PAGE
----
|Author (Person)||Banks, Martin|
|Series Title||European Voice|
|Series Details||Vol.11, No.34, 29.9.05|
By Martin Banks
The European Parliament will next week fire the opening shots in what is expected to be a bruising battle over the EU budget for 2006.
The assembly's budgets committee holds a marathon meeting in Brussels (4-6 October) to debate and vote on draft proposal for next year's budget, the last under a seven-year expenditure framework.
The committee is expected to come out in support of the European Commission's initial proposals for the budget which are €121.2 billion in commitment appropriations and €112.5bn in payment appropriations.
Compared with the 2005 budget, these amounts represent a 4.1% increase (commitments) and a 5.9% (payments).
But the 2006 draft budget drawn up by the Council of Ministers says these figures should be trimmed to €120.8bn in commitments and €111.4bn in payments.
The proposal drafted by the Commission also recommends that 903 new posts be distributed between the various EU institutions but the Council says there should be 40 fewer posts than in the Commission's proposal.
Italian Socialist MEP Giovanni Pittella, the Parliament's rapporteur on the 2006 budget, said there was a "blatant contradiction" between the figure now being proposed by member states and the EU's aim of becoming more competitive.
He said the Council budget proposals, submitted under the UK presidency, were not matching the rhetoric of UK premier Tony Blair's calls to boost the EU's flagging economy.
"There is an inconsistency between making declarations in favour of growth and employment and cutting budget lines which are essential to achieving such goals," he said.
"Does the presidency really think that everything can be done - rebuilding Iraq and Afghanistan, intervening in regions hit by the tsunami and engaging in measures to achieve the Millennium [Development] Goals, as well as dozens of other actions, without making more resources available?"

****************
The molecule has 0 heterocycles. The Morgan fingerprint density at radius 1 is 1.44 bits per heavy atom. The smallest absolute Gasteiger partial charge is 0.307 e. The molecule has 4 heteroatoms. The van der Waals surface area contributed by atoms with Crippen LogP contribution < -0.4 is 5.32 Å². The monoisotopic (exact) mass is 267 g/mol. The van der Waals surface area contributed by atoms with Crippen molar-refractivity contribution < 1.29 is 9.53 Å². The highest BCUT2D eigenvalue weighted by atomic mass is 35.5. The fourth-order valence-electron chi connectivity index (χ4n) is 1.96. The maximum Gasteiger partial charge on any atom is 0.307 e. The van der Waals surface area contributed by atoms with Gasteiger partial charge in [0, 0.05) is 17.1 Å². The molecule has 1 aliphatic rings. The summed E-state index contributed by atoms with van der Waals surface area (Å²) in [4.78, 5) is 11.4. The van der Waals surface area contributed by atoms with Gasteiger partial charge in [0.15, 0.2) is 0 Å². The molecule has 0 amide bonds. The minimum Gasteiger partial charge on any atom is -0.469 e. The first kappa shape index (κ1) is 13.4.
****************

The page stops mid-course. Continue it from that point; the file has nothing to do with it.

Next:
Budget Commissioner Dalia Grybauskaiteá has recently said that the 2006 budget should not be seen as a benchmark for future expenditure. But many will be closely watching the upcoming negotiations over the 2006 budget. In the event that there is no agreement on a budget for 2007-13, the Union will function with provisional yearly budgets which will represent, each month, a twelfth of what was spent in the year before, so the 2006 budget would become the reference figure.
The Parliament's plenary is scheduled to vote on the 2006 budget in first reading on 27 October.
Article anticipates a meeting of the European Parliaments Budgets Committee in Brussels, 4-6 October 2005, to debate and vote on the draft proposal for the EU's 2006 budget, the last under a seven-year expenditure framework. The Committee was expected to come out in support of the European Commission's initial proposals for the budget which were €121.2 billion in commitment appropriations and €112.5bn in payment appropriations. Italian Socialist MEP Giovanni Pittella was the European Parliament's rapporteur on the 2006 budget. The Parliament's plenary was scheduled to vote on the 2006 budget in first reading on 27 October 2005.
|Subject Categories||Economic and Financial Affairs|
|Countries / Regions||Europe|